If you were backed into a corner, what would you do?

You’re no longer working. Your savings won’t last the rest of your life. And your hopes of rising interest rates are being dashed over and over again.

[ad#Google Adsense 336×280-IA]Will they ever rise? Will you ever be able to earn a safe, livable income on your savings?

For people around the world, this scenario… these questions… are reality.

What would you do?

As you’ll see today, lots of folks are buying whatever they can… whatever appears to pay safe income. It’s quickly turning into a mad dash for yield.

Today, I’ll show you the evidence… and what it means for your investments.

This could be one of the most important essays you read all year.

Let’s get started…

First, let’s look at the 10-year U.S. Treasury yield. This is the world’s benchmark interest rate. If you want safe income, look to the 10-year U.S. Treasury bonds. If you want more income, you’ll have to take more risk.

That’s the idea, anyway. The investment world prices income-paying assets with that idea in mind. So when the yield on 10-year Treasurys falls, yields on other assets fall, too. And their prices rise.

The yield on 10-year U.S. Treasurys has been falling steadily for more than 30 years. And just last week, for the first time in four years, it struck a new record low. You’ll now earn less than 1.4% per year for loaning your money to the U.S. government for 10 years.

That’s abysmal. Investors need more income. And they’re looking to stocks to find it…

Income investors gravitate to certain areas of the stock market. One is consumer staples. These are the basics… things like soda, cigarettes, toothpaste, and diapers. No matter how good or bad the economy is, smokers will smoke, soda drinkers will drink soda, and most people will brush their teeth. This makes consumer-staples businesses relatively stable and able to pay regular dividends.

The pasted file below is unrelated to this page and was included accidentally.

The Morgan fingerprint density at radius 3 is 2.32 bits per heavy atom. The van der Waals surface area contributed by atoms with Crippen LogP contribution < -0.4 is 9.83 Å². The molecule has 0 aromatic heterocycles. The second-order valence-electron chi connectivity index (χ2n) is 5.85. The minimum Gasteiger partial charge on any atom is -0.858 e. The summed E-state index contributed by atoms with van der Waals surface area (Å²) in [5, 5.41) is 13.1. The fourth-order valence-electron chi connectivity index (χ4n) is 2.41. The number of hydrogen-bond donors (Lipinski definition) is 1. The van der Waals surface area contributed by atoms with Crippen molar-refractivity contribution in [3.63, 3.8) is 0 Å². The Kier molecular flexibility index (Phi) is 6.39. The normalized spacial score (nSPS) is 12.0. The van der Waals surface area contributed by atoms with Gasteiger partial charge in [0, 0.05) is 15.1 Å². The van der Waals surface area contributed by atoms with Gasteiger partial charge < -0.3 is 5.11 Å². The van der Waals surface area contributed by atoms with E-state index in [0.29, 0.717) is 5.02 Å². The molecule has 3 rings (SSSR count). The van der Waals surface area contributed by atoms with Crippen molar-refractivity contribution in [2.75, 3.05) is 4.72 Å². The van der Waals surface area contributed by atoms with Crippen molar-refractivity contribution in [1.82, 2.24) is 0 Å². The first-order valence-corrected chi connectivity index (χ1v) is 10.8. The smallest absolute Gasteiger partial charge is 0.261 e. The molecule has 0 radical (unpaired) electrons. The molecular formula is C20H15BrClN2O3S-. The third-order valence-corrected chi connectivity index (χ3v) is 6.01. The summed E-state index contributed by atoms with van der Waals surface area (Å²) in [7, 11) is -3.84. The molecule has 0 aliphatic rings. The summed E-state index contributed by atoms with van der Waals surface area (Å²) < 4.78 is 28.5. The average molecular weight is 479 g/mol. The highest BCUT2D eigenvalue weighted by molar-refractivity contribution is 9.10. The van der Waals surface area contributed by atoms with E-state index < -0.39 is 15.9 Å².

The top four holdings of the Consumer Staples Select Sector SPDR Fund (XLP) are Procter & Gamble (consumer goods), Coca-Cola (beverages), Philip Morris (cigarettes), and Altria (tobacco and wine). They’re all popular dividend stocks… And they’re all trading at or near decadelong highs.

Let’s look at Altria for a good example of what’s happening with these types of stocks. Shares have rocketed 287% higher over the past 10 years to an all-time high. And Altria’s dividend yield just hit an all-time low of 3.3%.

It costs more than ever to buy in to Altria’s lowest yield ever.

Utilities is another one of these areas. Utility companies provide power, water, and natural gas. Cities and states often limit utilities’ ability to raise prices. In exchange, utilities enjoy monopoly positions in their markets… and guaranteed profits.

Investors like utilities because the government-guaranteed profits turn these companies into income machines. They often pay much larger dividends than other stocks.

As with consumer-staples stocks, utilities stocks are hitting new highs… and dividend yields are near long-term lows. You can see this in the 10-year chart below of the Utilities Select Sector SPDR Fund (XLU). The fund’s yield is just shy of its eight-year low around 3%.

What does all this mean for your investments?

If you’re holding income-paying investments, it may feel like prices are getting lofty… But hold on to your positions. Prices will likely continue to rise. And the next opportunity to buy at better prices could be years away.

In my DailyWealth Trader service, we’re profiting from the trend by selling put options on great businesses that have relatively large yields. These are the stocks that income investors are buying… But by selling puts, we’re earning far greater annual yields.

As always, use stop losses. Big trends go on, and on, and on… until they don’t. When the trend turns in the other direction, the move could be dramatic.

But for now, there’s lots of uncertainty in the world. Uncertainty surrounding the U.K. leaving the European Union… uncertainty about the global economy… and even uncertainty with the U.S. economy.

The signs point toward low interest rates for the foreseeable future. The mad dash for yield is on.

Good trading,

Ben Morris


Source: Growth Stock Wire